Wow, interesting problem to have! The first thought I had when I saw the headline was, "So, if you're in the Hell's Angels, you can use this particular computer?" Clever sleuthing on this one to figure out the problem!
Years ago an IBM typewriter field technician (so you KNOW it was years ago!), kept getting calls from an office where one machine seemed to malfuctioning. But when he tested it it worked fine. He even swapped out the machine, but still the one at a particular desk always seemed to malfunction.
So on one call, the secretary (so you KNOW it was years ago!). Showed him how it malfunctioned. She turned it on, put in a piece of paper, and the typewriter went into fits as her extremely full bosom rested on the typewriter keyboard.
My father was a shoe repairman in the San Diego area. He routinely added a braided ground strap to nurses shoes. They were required for individuals working in high oxygen areas to prevent sparks from igniting a fire.
He would simply take a flat braided wire and punch it through the sole and lay about a 1 inch length inside the shoe and outside the shoe and anchor the ends wth a flat rivet.
Cabe - I had the same thought. Ground problems manifest in interesting ways. I once spent days chasing an ungrounded pin on an IC that produced a slight capacitive load with an 18 hour time constant that caused the output to exhibit a slight jump. If you need a ground - make sure it is a solid ground!
I was having a look at safety boots at our local work clothing store. apparently there are various specialties including high voltage insulated for electricians and anti-static for electronics techs. I asked if I could a combination of both. It took the guy about ten seconds to say no, that wasn't possible.
My company once dispatched an engineer to solve an intermittenly working cell site issue. He soon figured out it worked when it was raining and stopped when it was dry again. Figuring it was a grounding issue, he rounded the corner outside the building to check the site's earth ground. What he found was a large copper cable stripped at the end lying in a puddle of water. The thing was, the site was mostly operational, as it was in the tropics of Bolivia. A good grounding rod and clamp solved the problem.
A secretary at a company I worked for several years ago would tell people not to walk by on the left side of her desk. One day it was me. When I asked why, she told me her computer would shut down. Not believing her, I asked her to save her work so that I could see if it was true. When I walked past on the left side of her desk, the computer did shut down. I checked to see why, and found an extension cord ran on that side, and the cord was losing connection with the receptacle.
Jerry Weinberg (of IBM and "Psyc of Computer Programming" fame) tells a couple of stories:
The first one had to do with women operators having a high failure rate with early IBM mainframes. Remember, these were in carefully controlled computer rooms.
Turns out, the dress code required the women to wear wool skirts and nylon hose. The keyboards would happily conduct those big static charges right to the input boards. The dress code was changed && IBM later beefed up the static protection.
The other one was really weird. The mainframes would overheat in a random manner. Much wailing and nashing of teeth, because the AC and room design was IBM standard. Jerry gets sent to investigate. The operators were nuns, wearing full habits. He noticed a couple standing over the floor grates, then the system overheat warning going off. The nuns were just trying to get cool, but the full skirts were altering the airflow enough.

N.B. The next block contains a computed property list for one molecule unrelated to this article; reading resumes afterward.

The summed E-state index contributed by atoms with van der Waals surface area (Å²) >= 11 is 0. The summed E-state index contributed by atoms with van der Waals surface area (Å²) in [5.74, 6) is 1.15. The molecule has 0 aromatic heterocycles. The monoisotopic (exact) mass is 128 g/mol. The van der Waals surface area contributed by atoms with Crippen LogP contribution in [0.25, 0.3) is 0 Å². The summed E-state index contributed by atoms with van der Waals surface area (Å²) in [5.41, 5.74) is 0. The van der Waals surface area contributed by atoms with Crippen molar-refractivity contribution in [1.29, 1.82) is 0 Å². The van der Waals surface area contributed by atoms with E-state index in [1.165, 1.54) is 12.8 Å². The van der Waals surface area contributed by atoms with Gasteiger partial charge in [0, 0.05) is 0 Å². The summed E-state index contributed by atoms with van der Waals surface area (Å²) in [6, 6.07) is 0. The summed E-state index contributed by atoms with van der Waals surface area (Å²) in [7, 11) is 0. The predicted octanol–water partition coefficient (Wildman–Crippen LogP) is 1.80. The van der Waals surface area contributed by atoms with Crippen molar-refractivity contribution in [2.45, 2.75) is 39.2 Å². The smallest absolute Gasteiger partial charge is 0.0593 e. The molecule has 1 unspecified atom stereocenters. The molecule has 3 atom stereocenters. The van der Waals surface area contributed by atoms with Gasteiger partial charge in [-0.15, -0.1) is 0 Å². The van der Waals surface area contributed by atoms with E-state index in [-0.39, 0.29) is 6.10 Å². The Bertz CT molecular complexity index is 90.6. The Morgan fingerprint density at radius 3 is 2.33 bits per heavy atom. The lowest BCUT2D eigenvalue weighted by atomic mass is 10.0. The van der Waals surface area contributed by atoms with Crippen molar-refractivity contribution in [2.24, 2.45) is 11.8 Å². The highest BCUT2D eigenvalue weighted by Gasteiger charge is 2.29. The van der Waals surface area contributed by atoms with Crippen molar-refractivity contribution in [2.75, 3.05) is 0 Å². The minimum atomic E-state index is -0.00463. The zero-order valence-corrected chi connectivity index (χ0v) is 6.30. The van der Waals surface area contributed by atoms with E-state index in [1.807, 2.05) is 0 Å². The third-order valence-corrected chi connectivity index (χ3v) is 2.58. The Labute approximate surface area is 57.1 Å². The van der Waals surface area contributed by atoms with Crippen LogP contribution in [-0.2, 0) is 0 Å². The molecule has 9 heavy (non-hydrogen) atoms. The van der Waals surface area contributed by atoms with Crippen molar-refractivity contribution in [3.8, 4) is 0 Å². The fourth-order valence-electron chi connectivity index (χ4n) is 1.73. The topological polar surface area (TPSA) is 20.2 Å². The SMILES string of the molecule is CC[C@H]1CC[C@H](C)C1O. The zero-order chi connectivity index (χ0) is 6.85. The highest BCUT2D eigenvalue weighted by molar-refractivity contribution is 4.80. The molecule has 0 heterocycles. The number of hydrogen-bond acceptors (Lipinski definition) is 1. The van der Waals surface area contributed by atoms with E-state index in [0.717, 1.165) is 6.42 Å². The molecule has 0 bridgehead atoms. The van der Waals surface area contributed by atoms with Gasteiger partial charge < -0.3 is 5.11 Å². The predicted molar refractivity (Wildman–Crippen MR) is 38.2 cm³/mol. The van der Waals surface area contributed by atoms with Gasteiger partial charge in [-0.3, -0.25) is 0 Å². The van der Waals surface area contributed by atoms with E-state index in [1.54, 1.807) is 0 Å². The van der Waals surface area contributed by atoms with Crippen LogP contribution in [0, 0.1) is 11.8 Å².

Dress codes; how quaint that sounds today. I must admit that I often long for the days when you could tell the office personel from the janitorial staff by the clothes they wore. Let me be clear, I am not putting down the janitorial staff. There is something disheartening when a man shows up for an interview as anything other than a lifeguard, wearing flip-flops and a T-shirt. It is equally disturbing to me when I see a teacher wearing the same styles as the students, ie torn & faded jeans and the like.
I saw a picture of my dad at work at GE in the 60's. I knew he was a manager when the picture was taken - he had a skinny black tie with LONG sleeved white shirt. Before, when he was an engineer, he wore a skinny black tie with a SHORT sleeve white shirt.
One of the things I like about being an engineer: I don't own a tie.
It is amazing what a difference grounding can make. Years ago I swapped out a changer in my console stereo and was shocked to hear a 60 cycle roar drown out any vinyl disc I tried to play. I had just paid big bucks for the changer so I decided to read the instructions (instructions are only for people who do not know what they are doing) and found a note about grounding and viola end of trouble. It seems the original changer had a gounding wire incorporated in the connection which was missing from the replacement.
New versions of BASF's Ecovio line are both compostable and designed for either injection molding or thermoforming. These combinations are becoming more common for the single-use bioplastics used in food service and food packaging applications, but are still not widely available.
For industrial control applications, or even a simple assembly line, that machine can go almost 24/7 without a break. But what happens when the task is a little more complex? That’s where the “smart” machine would come in. The smart machine is one that has some simple (or complex in some cases) processing capability to be able to adapt to changing conditions. Such machines are suited for a host of applications, including automotive, aerospace, defense, medical, computers and electronics, telecommunications, consumer goods, and so on. This radio show will show what’s possible with smart machines, and what tradeoffs need to be made to implement such a solution.